This is a beautiful, exotic, romantic tale from India.
There was a Prince, a royal. Born to privilege, natured from birth to be the heir to a kingdom. His parents doted on him. His subjects knew him as the most beautiful jewel in the whole of the empire.
He grew up in his surreal world of privilege and comfort till something happened when he was around 12. His body was maturing, like any other young man, privileged or not. And he found that he was attracted to other young men. He didn’t know what it meant, but later, he found that he was homosexual. He fell in love with a servant boy his age, and they were together till he had to leave for school at 18.
Surprise. This is a true story.
The prince found life different with the separation from his love, and the new world. He found that being a homosexual is a big deal. So he had to hide. Or else indulge in a forbidden love. He found that he was expected to get married and father children, heirs to the throne. He got married, and after a brief, loveless time, they broke off. It was too much for him. He found other gay people and slowly came to a self realisation. He started working with less privileged gay people, counselling them and helping in HIV prevention. Then he had a nervous breakdown, and a helpful counsellor arranged for him to talk to doting Mom and Dad. Their reaction was stupendous. They ranted and raved. Mommy disowned him. Daddy disinherited him.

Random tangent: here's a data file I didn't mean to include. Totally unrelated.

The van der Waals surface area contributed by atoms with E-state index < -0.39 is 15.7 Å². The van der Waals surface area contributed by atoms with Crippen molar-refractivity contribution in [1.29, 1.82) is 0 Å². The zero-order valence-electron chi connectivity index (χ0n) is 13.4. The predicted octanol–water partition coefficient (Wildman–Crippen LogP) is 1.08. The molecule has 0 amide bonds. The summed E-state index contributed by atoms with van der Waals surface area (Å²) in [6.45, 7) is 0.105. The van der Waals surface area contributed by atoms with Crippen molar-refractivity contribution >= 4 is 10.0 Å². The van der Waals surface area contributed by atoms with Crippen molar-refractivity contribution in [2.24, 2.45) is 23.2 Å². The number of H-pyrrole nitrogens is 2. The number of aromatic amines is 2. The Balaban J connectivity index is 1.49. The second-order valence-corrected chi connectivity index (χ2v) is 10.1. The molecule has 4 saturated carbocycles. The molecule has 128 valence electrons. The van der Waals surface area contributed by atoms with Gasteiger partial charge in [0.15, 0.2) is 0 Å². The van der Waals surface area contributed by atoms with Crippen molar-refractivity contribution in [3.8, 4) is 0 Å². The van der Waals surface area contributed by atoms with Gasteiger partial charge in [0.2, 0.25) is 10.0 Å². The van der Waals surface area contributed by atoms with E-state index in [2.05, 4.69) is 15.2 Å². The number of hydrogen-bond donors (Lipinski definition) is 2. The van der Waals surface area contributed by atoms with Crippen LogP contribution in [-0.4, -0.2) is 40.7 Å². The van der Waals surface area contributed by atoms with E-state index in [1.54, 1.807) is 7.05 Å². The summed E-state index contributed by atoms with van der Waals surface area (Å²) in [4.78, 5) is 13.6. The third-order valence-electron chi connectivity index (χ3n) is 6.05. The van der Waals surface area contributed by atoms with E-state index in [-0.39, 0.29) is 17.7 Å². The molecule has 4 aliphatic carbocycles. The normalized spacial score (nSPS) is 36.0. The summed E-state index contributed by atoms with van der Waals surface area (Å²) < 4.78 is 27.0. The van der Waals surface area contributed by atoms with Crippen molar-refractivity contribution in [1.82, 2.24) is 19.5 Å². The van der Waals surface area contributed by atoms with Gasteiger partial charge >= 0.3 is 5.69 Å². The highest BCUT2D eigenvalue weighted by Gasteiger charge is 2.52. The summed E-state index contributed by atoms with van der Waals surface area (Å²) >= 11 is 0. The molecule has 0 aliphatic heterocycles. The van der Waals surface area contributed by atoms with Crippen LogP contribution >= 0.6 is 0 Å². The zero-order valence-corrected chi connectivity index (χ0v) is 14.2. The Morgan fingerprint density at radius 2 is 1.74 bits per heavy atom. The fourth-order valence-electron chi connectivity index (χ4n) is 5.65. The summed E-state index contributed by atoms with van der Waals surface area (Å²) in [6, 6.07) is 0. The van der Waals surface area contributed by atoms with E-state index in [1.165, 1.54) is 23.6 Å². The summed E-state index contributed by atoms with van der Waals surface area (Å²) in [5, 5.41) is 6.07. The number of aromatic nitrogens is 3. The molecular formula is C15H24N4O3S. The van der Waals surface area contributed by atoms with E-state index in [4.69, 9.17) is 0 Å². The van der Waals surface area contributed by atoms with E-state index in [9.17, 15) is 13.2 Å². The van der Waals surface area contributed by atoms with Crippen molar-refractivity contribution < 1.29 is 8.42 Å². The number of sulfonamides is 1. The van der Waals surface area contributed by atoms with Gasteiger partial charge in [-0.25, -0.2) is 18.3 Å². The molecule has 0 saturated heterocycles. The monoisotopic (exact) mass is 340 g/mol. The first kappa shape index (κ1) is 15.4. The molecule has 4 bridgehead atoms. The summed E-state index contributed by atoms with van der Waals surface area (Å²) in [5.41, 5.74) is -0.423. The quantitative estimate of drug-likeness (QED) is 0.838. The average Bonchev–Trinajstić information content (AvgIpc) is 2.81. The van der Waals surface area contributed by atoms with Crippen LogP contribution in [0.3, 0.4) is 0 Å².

But the Prince is okay with that. He is happy. He is what he is. And he is free.
A beautiful true story. And the Prince is living today. Here is the link.
What I found so striking is the similarity to our lives. I am no prince- serious. Except to my mom and my lover, maybe! But the circumstances, the fears, the pressures, the compromises, the self realisation, the fight to accent that I am a human being as well as a lover. That being a homosexual is a part of me that does not take away from the whole of me. It takes one who has lived that life to connect with that as a love story.
I have done so in Uganda. Different circumstances, but hell, this could as well be India.
And of course there is the same kind of pressures elsewhere. This link is of a Mother’s Love for her son in America. Check it out, because there is something there for everyone. Gay, straight, ambivalent.
We are all human beings, and one thing does cement that for the homosexual. The struggle to self acceptance. If you have done that for you, you are privileged. If you have not, like a majority of my brothers and sisters in Uganda; it is a long journey, but you can make it.
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